As with the recording, I thought this performance was a tremendous achievement! Houstoun’s playing seemed to me a shade tauter here in concert, compared with the studio reading, more “direct” and outwardly energized, though recognizably the same interpretation, with its bigness of heartbeat and awareness of surroundings set amid the forward momentum. The performance established strongly- focused purpose, but also allowed great wonderment in places, registering the world’s stillness and processes of renewal, so that the strengthening of resolve that welled up out of the visionary moments had plenty of engaging surface excitement plus a treasurable sense of well-being. The playing seemed to me to readily evoke both the observer’s spirit and the essence of what was experienced, however sharply contrasted – now strong and purposeful, now dreamy and ruminatory.

Perhaps the work’s “home stretch” could have done with a touch more rhetoric, a few moments’ added tonal and figurative extension – the ending of the work always seems to me to, in a sense, “ambush” the listener, like a homecoming that’s just around a corner, rather than one glimpsed or sensed from a long way off! – but Houstoun, as he tends to do by sheer dint of focus and concentration in all of his performances, made it work in its present context, leaving us replete at the end with our journeys’ revelations.

Sergey Rachmaninov’s regular complaint was that he had neither time nor inclination to compose, having to live the life of a travelling virtuoso pianist. On the strength of his transcriptions of parts of Bach’s E Major Violin Partita, it’s a pity he wasn’t able to turn his hand to more such transcription work (obviously for his own use as a performer, but for our inestimable benefit as well!). His work demonstrates a composer’s awareness of content as much as a feeling for display, so that in these works the spirit of the original in many places shines triumphantly through the virtuoso brilliance. Each of the three movements were characterfully realized, Houstoun relishing in particular the “Gavotte”, with its mischievous, even suggestive impulses, the music seeming in places to wink knowingly at us before artlessly moving on…….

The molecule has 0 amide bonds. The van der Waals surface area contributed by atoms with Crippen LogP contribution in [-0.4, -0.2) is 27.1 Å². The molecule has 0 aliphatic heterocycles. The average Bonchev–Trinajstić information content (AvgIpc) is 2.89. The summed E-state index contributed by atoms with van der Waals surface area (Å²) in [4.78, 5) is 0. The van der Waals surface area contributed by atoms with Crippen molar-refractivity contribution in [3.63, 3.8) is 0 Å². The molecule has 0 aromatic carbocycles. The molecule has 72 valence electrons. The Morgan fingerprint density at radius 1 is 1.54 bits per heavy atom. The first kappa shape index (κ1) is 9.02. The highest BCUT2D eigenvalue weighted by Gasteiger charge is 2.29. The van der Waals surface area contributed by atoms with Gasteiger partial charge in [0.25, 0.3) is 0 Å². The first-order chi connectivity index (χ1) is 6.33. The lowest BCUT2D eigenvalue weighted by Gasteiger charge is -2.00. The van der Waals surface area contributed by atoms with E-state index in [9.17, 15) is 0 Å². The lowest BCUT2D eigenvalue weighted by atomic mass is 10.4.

What a contrast was provided by Dmitri Shostakovich’s monumental conclusion to his Op.87 set of Twenty-four Preludes and Fugues, a set directly inspired by the Well-Tempered Clavier! For many people at the recital whom I spoke with afterwards,  Houstoun’s performance of this D Minor pairing of Prelude and Fugue was was the highlight of the evening’s music-making, so overwhelming it was in its cumulative impact. Particularly impressive, both music- and performance-wise, were the contrasts between and the coming-together of the work’s disparate elements, such as the imperious, organ-like opening of the Prelude, and its tolling-bell conclusion, out of which grew the Fugue’s beginnings, the counterpoints in places so very rapt and ecstatic, like a bird singing at dawn, yet leading to a massive, angst-ridden build-up of interactive splendour. The sounds here at once transcended the solo instrument’s range and scope, yet in context felt as all-encompassing as was obviously intended by its composer – stirring stuff!